Assessment of the Value of Long Range Weather Forecasts in Wheat Harvest Management

Abawi G.Y., Smith R.J. and Brady D.K. (1995) Assessment of the Value of Long Range Weather Forecasts in Wheat Harvest Management. Journal of Agricultural Engineering Research, 62 1: 39-48. doi:10.1006/jaer.1995.1061


Author Abawi G.Y.
Smith R.J.
Brady D.K.
Title Assessment of the Value of Long Range Weather Forecasts in Wheat Harvest Management
Journal name Journal of Agricultural Engineering Research   Check publisher's open access policy
ISSN 0021-8634
Publication date 1995-01-01
Sub-type Article (original research)
DOI 10.1006/jaer.1995.1061
Open Access Status Not yet assessed
Volume 62
Issue 1
Start page 39
End page 48
Total pages 10
Language eng
Subject 1104 Complementary and Alternative Medicine
Abstract Quality losses from weather damaged wheat cost the Australian wheat industry on average around $A30M annually. These losses are higher in the north-eastern region than in other regions of the Australian wheat belt because of spring and summer dominant rainfall coinciding with harvest. If a wet season can be predicted, growers could reduce grain losses by strategies such as early harvesting, contract harvesting, additional grain drying and harvesting at a faster rate. In north-eastern Australia, long-range rainfall forecasting is possible by the analysis of sea surface temperatures and air-pressure differences between Tahiti (17·S 150·w) and Darwin (12·S 131·E) as identified by the Southern Oscillation Index (SOI). Using monthly SOI and rainfall data since 1890, this paper examines the relationship between the SOI and rainfall during the harvest period in north-eastern Australia. A simulation model of wheat harvesting and drying developed earlier was used to investigate the value of seasonal forecasts as a decision aid in harvest management. The results show that in north-eastern Australia, the status of the SOI as early as May gives a reasonable indication of above- or below-average rainfall in the following spring and summer (October-December). This information could enable growers to minimize grain quality damage by altering their management practices according to seasonal variations in rainfall. This could involve harvesting of high-moisture grain and drying it or, the use of contract harvesting when the seasonal outlook for rainfall is high. The value of such information to the producer is predicted to be around $A12ha per year through improvements in grain quality and reduced losses.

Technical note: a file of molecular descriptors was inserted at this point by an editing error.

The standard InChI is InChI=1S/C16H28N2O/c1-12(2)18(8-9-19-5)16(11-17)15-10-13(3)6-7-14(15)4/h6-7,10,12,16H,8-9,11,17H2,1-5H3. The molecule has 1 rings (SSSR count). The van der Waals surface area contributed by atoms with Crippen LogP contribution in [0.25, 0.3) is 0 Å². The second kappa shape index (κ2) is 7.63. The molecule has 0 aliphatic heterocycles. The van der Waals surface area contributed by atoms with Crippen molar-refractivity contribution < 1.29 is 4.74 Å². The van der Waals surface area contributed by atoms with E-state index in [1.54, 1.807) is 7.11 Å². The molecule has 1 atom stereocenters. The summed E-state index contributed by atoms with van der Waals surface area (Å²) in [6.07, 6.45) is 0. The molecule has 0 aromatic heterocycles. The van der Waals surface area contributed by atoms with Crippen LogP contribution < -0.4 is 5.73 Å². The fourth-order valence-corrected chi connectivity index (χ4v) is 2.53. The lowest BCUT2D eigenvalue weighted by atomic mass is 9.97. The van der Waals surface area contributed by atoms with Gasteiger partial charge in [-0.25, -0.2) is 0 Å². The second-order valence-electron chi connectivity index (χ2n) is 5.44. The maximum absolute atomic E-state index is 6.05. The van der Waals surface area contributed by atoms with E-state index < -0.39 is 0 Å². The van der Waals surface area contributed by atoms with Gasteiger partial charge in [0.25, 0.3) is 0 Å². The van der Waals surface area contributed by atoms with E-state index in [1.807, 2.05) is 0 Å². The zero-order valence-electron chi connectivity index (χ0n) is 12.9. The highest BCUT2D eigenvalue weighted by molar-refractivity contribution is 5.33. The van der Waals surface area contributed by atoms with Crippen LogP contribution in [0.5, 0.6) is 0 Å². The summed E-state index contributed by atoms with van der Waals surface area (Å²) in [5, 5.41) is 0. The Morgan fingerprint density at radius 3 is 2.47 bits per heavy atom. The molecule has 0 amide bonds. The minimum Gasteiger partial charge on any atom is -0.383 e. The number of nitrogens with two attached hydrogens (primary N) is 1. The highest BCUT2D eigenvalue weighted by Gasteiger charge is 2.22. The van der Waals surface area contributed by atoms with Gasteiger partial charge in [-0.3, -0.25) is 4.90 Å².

Q-Index Code C1
Q-Index Status Provisional Code
Institutional Status Unknown

Document type: Journal Article
Sub-type: Article (original research)
Collection: Scopus Import - Archived
 
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Created: Tue, 05 Jul 2016, 15:08:19 EST by System User